While a shortage of lethal injection drugs is making it harder to carry out executions nationwide, some states are trying to bring back old execution methods to achieve their macabre goal.
Electric chairs, firing squads, gas chambers and hanging – those methods of execution which seemed to belong to another age – are being seriously considered by some state lawmakers. The reason for the drug shortage is that manufacturers refuse on moral grounds to sell their products for use in executions.
Two-thirds of the world’s countries oppose the death penalty. As support for the death penalty hits an all time low and lethal injection drugs become unavailable, some death penalty supporters and states are growing even more extreme.
Here are some of the most recent pieces on extreme death penalty legislation and news across the country:
- The recent history of states contemplating firing squads and other execution methods (by Mark Berman in The Washington Post)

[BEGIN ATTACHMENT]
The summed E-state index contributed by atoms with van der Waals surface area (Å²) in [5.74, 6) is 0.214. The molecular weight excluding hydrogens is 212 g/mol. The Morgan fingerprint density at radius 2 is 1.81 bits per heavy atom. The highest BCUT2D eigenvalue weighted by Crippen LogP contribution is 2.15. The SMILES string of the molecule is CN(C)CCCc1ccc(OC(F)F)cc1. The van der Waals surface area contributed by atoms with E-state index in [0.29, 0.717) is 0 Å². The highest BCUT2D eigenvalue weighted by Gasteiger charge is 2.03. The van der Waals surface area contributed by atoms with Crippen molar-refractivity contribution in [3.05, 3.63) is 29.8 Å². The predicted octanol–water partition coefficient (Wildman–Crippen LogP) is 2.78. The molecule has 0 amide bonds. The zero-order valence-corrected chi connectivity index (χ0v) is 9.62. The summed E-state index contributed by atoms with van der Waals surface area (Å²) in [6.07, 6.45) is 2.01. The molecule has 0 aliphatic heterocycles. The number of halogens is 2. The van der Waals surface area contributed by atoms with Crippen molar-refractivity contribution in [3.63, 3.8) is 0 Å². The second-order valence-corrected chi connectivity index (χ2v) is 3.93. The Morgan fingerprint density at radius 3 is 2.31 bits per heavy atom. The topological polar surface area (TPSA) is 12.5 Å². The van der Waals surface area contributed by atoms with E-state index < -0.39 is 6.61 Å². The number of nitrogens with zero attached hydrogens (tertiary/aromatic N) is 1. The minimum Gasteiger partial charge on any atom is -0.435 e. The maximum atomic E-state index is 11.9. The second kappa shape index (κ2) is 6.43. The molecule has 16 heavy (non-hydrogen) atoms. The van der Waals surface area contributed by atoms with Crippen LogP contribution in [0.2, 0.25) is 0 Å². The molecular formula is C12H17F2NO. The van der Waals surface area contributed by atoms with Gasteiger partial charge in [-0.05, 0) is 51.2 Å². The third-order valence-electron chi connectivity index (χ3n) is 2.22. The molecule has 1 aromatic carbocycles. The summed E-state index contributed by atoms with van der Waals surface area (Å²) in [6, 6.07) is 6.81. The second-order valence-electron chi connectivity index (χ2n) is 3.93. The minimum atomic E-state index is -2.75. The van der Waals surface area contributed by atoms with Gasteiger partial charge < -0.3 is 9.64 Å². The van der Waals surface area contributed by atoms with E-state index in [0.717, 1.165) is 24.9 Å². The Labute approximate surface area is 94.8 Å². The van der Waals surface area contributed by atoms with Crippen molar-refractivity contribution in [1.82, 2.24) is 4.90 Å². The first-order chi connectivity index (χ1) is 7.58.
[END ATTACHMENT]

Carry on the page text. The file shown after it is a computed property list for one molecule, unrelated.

- Tennessee brings back electric chair while Wyoming considers firing squad (by Ed Pilkington in The Guardian)
- Tennessee and the electric chair: A Q&A with death penalty expert Austin Sarat (by Steven Hsieh in The Nation)
- Utah lawmaker proposes firing squad executions for death row inmates (by Associated Press in The Guardian)
- Louisiana tries to bring back electric chair and make lethal injection drugs secret, luckily fails at both (by Lauren Galik on Reason.com)
- How every method of execution can go terribly wrong (by Simon McCormack and Jan Diehm in The Huffington Post)
- There’s no humane way to carry out the death penalty (by Eugene Robinson in The Washington Post)
The 90 million people who oppose the death penalty are online, on the ground, nationwide, fighting for change. Together, we can end capital punishment. Join us today.